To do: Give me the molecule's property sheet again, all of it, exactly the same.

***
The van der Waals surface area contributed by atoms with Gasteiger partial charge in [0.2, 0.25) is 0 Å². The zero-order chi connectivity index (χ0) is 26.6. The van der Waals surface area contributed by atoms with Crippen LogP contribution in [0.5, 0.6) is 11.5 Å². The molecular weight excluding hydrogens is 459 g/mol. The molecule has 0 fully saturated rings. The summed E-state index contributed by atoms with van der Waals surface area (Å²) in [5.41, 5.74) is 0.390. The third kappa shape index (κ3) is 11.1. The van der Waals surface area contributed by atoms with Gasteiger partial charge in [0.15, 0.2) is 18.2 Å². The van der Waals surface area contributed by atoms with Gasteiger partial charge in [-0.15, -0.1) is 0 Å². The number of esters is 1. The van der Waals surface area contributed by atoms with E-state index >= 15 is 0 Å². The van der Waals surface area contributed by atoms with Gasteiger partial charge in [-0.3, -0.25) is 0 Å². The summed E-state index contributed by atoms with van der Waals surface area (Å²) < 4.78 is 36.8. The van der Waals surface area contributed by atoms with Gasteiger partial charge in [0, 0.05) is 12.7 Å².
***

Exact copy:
The van der Waals surface area contributed by atoms with Gasteiger partial charge in [0.2, 0.25) is 0 Å². The zero-order chi connectivity index (χ0) is 26.6. The van der Waals surface area contributed by atoms with Crippen LogP contribution in [0.5, 0.6) is 11.5 Å². The molecular weight excluding hydrogens is 459 g/mol. The molecule has 0 fully saturated rings. The summed E-state index contributed by atoms with van der Waals surface area (Å²) in [5.41, 5.74) is 0.390. The third kappa shape index (κ3) is 11.1. The van der Waals surface area contributed by atoms with Gasteiger partial charge in [0.15, 0.2) is 18.2 Å². The van der Waals surface area contributed by atoms with Gasteiger partial charge in [-0.15, -0.1) is 0 Å². The number of esters is 1. The van der Waals surface area contributed by atoms with E-state index >= 15 is 0 Å². The van der Waals surface area contributed by atoms with Gasteiger partial charge in [-0.3, -0.25) is 0 Å². The summed E-state index contributed by atoms with van der Waals surface area (Å²) < 4.78 is 36.8. The van der Waals surface area contributed by atoms with Gasteiger partial charge in [0, 0.05) is 12.7 Å².